Celebrating and improving governance

Celebrating and improving governance
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Celebrating and improving governance

The United Kingdom is regarded as a world-leader in good corporate governance. Sometimes we forget this, particularly when we are faced with press reports of a corporate scandal. However, the recent Financial Reporting Council (FRC) report on ‘Developments in Corporate Governance and Stewardship 2014’ highlights a generally strong corporate governance culture.

Progress is being made on the proportion of women directors in the FTSE 100, there are reported improvements in the quality of disclosures by Audit Committees, and it seems more companies are now retendering their external audit contracts.  With the recent updates to the UK Corporate Governance Code, there are new requirements for risk management and reporting, and remuneration, all designed to encourage boards to look further ahead and be more accountable.

We are delighted to see that corporate culture is now being highlighted by FRC as a key priority for boards.  It is now recognised that ‘Boards have responsibility for shaping the culture, both within the boardroom and across the organisation as a whole’.  The FRC report also highlights ‘the need for boards to think hard about assessing whether the culture practised within the company is in line with what they espouse’, and urges emphasis on consistency.  Included in the risk management guidance from FRC is reinforcement of the need for boards to ‘be frank about their capabilities to address the threats to the long-term success of the company, which includes threats arising from behaviour in the company’.

The FRC recommends that companies consider a number of key issues in 2015, including:

  • The importance of good corporate culture and embedding sound governance behaviours throughout companies;
  • Board composition and ensuring suitable succession planning is in place;
  • Effective board evaluation and reporting;
  • Active engagement between boards and investors and improved reporting in this area;
  • Early consideration of the new viability statement (from  the updated Code);
  • Maintaining effective risk management and internal controls;
  • Focussing on the quality of explanations under the Codes; and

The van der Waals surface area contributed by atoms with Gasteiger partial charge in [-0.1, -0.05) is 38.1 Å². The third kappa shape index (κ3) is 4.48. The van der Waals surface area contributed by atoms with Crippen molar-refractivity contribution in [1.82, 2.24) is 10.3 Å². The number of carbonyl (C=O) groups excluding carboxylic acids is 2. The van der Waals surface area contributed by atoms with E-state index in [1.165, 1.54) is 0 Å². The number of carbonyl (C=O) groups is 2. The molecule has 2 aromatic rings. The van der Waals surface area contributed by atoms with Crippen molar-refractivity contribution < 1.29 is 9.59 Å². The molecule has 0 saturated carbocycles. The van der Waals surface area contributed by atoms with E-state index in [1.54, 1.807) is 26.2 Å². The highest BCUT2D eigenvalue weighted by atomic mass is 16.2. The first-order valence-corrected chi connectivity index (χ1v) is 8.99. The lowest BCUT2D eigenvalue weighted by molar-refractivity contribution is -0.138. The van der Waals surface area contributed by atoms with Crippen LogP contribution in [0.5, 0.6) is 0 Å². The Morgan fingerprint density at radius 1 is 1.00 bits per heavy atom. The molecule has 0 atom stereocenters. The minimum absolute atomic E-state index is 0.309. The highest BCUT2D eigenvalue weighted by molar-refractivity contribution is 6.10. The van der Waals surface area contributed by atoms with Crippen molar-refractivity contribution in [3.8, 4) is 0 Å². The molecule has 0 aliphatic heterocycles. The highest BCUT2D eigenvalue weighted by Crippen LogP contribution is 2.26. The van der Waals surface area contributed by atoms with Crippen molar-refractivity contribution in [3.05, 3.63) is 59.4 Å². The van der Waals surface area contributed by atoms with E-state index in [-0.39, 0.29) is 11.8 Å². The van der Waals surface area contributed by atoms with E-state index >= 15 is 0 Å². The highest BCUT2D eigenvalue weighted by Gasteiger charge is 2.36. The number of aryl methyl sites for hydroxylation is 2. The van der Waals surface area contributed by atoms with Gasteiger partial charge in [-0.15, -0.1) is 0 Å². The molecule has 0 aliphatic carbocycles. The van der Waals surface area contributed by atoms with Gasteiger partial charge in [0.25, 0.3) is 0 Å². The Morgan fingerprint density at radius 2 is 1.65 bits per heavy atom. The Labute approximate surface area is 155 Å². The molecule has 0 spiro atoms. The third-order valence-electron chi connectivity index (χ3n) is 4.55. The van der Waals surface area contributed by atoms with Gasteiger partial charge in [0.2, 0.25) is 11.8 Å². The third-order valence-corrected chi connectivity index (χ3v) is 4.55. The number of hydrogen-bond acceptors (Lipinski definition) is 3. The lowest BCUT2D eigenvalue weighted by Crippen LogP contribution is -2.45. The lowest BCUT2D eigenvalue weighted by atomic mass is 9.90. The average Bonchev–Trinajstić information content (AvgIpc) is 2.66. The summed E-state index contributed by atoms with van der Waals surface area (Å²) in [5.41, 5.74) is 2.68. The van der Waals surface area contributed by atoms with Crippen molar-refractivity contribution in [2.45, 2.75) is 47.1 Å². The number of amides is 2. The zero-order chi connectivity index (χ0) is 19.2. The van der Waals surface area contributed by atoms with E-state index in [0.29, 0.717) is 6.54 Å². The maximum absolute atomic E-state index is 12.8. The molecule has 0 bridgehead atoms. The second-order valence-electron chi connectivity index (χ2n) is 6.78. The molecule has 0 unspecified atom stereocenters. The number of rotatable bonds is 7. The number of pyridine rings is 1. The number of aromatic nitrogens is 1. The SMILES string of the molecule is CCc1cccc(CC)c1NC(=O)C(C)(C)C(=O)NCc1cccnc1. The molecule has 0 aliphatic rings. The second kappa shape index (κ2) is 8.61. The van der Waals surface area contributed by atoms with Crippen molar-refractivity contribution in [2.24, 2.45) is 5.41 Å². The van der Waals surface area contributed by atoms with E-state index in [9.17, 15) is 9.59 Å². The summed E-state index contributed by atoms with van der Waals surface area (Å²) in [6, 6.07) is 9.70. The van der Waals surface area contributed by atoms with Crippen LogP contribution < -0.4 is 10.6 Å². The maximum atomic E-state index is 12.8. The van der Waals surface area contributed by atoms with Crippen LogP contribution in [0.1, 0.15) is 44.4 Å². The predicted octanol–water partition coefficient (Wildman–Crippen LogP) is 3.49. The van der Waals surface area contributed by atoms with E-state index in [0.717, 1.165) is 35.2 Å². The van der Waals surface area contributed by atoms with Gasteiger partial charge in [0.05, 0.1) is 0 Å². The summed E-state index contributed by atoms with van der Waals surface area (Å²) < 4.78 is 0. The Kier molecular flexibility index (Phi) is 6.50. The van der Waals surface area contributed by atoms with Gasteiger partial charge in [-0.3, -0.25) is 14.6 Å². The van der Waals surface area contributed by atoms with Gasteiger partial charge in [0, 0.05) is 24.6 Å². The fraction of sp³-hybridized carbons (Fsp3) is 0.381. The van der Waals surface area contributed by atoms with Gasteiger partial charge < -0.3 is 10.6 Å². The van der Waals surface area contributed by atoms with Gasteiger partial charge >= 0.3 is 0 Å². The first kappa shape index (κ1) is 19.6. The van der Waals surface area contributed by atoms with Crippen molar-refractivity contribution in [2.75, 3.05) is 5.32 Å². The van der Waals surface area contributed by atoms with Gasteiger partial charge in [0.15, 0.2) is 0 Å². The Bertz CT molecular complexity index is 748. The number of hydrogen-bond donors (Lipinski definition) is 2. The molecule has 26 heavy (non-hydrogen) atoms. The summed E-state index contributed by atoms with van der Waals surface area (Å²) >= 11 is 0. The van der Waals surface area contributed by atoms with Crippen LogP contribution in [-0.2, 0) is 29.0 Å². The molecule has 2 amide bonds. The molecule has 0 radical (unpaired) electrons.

• Committing to clear and concise reporting.

For companies which are not publically listed, paying attention to these issues is still very important. Above all, developing an organisational culture where good governance is demonstrated consistently in the behaviours of the board, management and staff will reap results in business performance as relationships with stakeholders, suppliers, customers and staff improve.

We have often said that getting the right people in the boardroom is essential to high performing organisations and this is backed up by the FRC’s focus on board composition and succession planning. Recruitment of the next CEO or board member begins long before the current incumbent leaves, and boards must plan well in advance to ensure the best candidates join the organisation.

Evaluating the performance of your board is another must. The FRC recommends that this is done by external advisers every three years to provide a degree of independence which will increase confidence among key stakeholders, and also help your board understand its development needs.

Risk remains a key issue. Boards should remember that risk is a constant in any business. It is the job of the board to make sure risks are properly managed, and to ensure contingency plans are in place should the worst happen.

The FRC’s corporate governance team will concentrate on five main areas of work in 2015:

Company culture: how best to assess culture and practices and embed good corporate behaviour throughout companies.

‘Comply or explain’: pursuing better explanations by re-stating the benefits of this approach and encouraging better explanations.

Succession planning: continuing their work and publishing a discussion document in the Spring.

Stewardship Code: promoting the benefits of stewardship and increasing their scrutiny of adherence to the Code in order to improve the quality of practice and reporting.

Proxy advisors: considering what role the FRC might play in overcoming communication problems in this area.

Focussing on such issues in your boardroom will lead to rewards of higher performing teams, increased customer satisfaction, improved stakeholder relations, and ultimately business success.

Some useful reading –

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